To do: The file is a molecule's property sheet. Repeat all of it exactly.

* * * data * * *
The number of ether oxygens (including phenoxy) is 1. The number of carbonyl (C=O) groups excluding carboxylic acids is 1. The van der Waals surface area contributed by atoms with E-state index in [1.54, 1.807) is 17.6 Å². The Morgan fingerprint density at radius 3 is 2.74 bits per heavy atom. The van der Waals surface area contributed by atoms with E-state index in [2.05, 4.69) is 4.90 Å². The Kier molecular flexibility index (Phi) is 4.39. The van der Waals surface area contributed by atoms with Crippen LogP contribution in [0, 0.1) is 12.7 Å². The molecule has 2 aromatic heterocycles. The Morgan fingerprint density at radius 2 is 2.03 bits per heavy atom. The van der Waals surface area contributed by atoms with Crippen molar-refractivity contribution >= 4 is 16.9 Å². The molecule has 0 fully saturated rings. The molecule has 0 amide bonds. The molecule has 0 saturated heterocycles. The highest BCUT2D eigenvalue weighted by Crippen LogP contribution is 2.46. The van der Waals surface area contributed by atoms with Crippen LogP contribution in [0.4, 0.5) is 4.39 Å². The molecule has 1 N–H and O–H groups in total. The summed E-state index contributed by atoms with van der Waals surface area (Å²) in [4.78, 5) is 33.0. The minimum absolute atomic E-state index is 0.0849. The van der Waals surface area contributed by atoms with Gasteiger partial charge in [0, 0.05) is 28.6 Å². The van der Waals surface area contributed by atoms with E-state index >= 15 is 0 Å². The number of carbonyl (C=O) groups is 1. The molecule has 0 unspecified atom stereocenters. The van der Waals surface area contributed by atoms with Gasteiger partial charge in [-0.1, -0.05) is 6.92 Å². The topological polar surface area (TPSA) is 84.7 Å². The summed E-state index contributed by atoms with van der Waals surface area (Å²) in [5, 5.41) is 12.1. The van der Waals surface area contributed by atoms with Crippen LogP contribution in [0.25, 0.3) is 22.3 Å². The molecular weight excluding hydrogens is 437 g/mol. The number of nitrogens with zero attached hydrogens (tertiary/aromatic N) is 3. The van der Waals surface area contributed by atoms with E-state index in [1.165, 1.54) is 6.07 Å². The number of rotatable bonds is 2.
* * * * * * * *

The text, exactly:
The number of ether oxygens (including phenoxy) is 1. The number of carbonyl (C=O) groups excluding carboxylic acids is 1. The van der Waals surface area contributed by atoms with E-state index in [1.54, 1.807) is 17.6 Å². The Morgan fingerprint density at radius 3 is 2.74 bits per heavy atom. The van der Waals surface area contributed by atoms with E-state index in [2.05, 4.69) is 4.90 Å². The Kier molecular flexibility index (Phi) is 4.39. The van der Waals surface area contributed by atoms with Crippen LogP contribution in [0, 0.1) is 12.7 Å². The molecule has 2 aromatic heterocycles. The Morgan fingerprint density at radius 2 is 2.03 bits per heavy atom. The van der Waals surface area contributed by atoms with Crippen molar-refractivity contribution >= 4 is 16.9 Å². The molecule has 0 fully saturated rings. The molecule has 0 amide bonds. The molecule has 0 saturated heterocycles. The highest BCUT2D eigenvalue weighted by Crippen LogP contribution is 2.46. The van der Waals surface area contributed by atoms with Crippen LogP contribution in [0.4, 0.5) is 4.39 Å². The molecule has 1 N–H and O–H groups in total. The summed E-state index contributed by atoms with van der Waals surface area (Å²) in [4.78, 5) is 33.0. The minimum absolute atomic E-state index is 0.0849. The van der Waals surface area contributed by atoms with Gasteiger partial charge in [0, 0.05) is 28.6 Å². The van der Waals surface area contributed by atoms with E-state index >= 15 is 0 Å². The number of carbonyl (C=O) groups is 1. The molecule has 0 unspecified atom stereocenters. The van der Waals surface area contributed by atoms with Gasteiger partial charge in [-0.1, -0.05) is 6.92 Å². The topological polar surface area (TPSA) is 84.7 Å². The summed E-state index contributed by atoms with van der Waals surface area (Å²) in [5, 5.41) is 12.1. The van der Waals surface area contributed by atoms with Crippen LogP contribution in [0.25, 0.3) is 22.3 Å². The molecular weight excluding hydrogens is 437 g/mol. The number of nitrogens with zero attached hydrogens (tertiary/aromatic N) is 3. The van der Waals surface area contributed by atoms with E-state index in [1.165, 1.54) is 6.07 Å². The number of rotatable bonds is 2.